Last farm in Bloomington tangled in court battle
It is a strange sight: a picturesque 60-acre farm at the end of a Minneapolis-St. Paul International Airport runway in Bloomington, near the Mall of America. On a bluff overlooking the Minnesota river, with pastures and barns, sheep and llamas nibbling on grass, and a trout stream running through one corner, the former James E. Kelley Farm is the subject of a court battle to determine future usage.
The farm was purchased by Kelley in 1932. Much of the land has been sold over the years, and developers have been eager to purchase the remaining acres. A contract to purchase was signed by Kelley's descendants and United Properties last year--but the sale still has not closed. The owners of the farm have recently been in court disputing the value of the property, which they say has been diminished by zoning changes due to the 2005 expansion of the Minneapolis-St. Paul International Airport. The changes limit the height of commercial buildings and prohibit residential development. United Properties is said to be having trouble finding tenants for its project. The Kelley family's suit requests the land be taken by eminent domain. The Metropolitan Airports Commission and the city of Bloomington claim the suit to be groundless, according to the Star Tribune.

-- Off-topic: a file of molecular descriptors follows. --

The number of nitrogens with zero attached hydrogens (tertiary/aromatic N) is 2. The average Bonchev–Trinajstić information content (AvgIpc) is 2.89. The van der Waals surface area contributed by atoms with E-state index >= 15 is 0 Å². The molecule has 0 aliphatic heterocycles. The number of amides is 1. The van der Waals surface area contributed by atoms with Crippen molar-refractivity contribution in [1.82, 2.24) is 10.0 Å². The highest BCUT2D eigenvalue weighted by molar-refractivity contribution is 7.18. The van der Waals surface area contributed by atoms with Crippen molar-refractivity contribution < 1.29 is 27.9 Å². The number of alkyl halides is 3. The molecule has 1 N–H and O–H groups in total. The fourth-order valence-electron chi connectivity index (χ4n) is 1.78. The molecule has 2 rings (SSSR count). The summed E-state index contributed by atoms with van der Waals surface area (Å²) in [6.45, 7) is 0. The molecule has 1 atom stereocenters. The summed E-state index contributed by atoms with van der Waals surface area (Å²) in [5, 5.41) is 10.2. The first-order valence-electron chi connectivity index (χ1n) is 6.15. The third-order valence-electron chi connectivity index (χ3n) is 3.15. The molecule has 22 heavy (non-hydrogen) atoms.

Also of note, in the 1880s 24 burial mounds were discovered on the site, but according to state archaeologist Scott Anfinson, they appear to have been removed by farming and construction. No recent evidence of the mounds has been found, but if discovered in the future, the land would be state protected.
Another historic farm in Bloomington, the Gideon Pond House at 401 East 104th Street, was purchased by the city and turned into a park and museum in the '90s. A Facebook group is hoping that the same thing will happen with the Kelley Farm and have started a campaign called Save the Last Remaining Farm in Bloomington.
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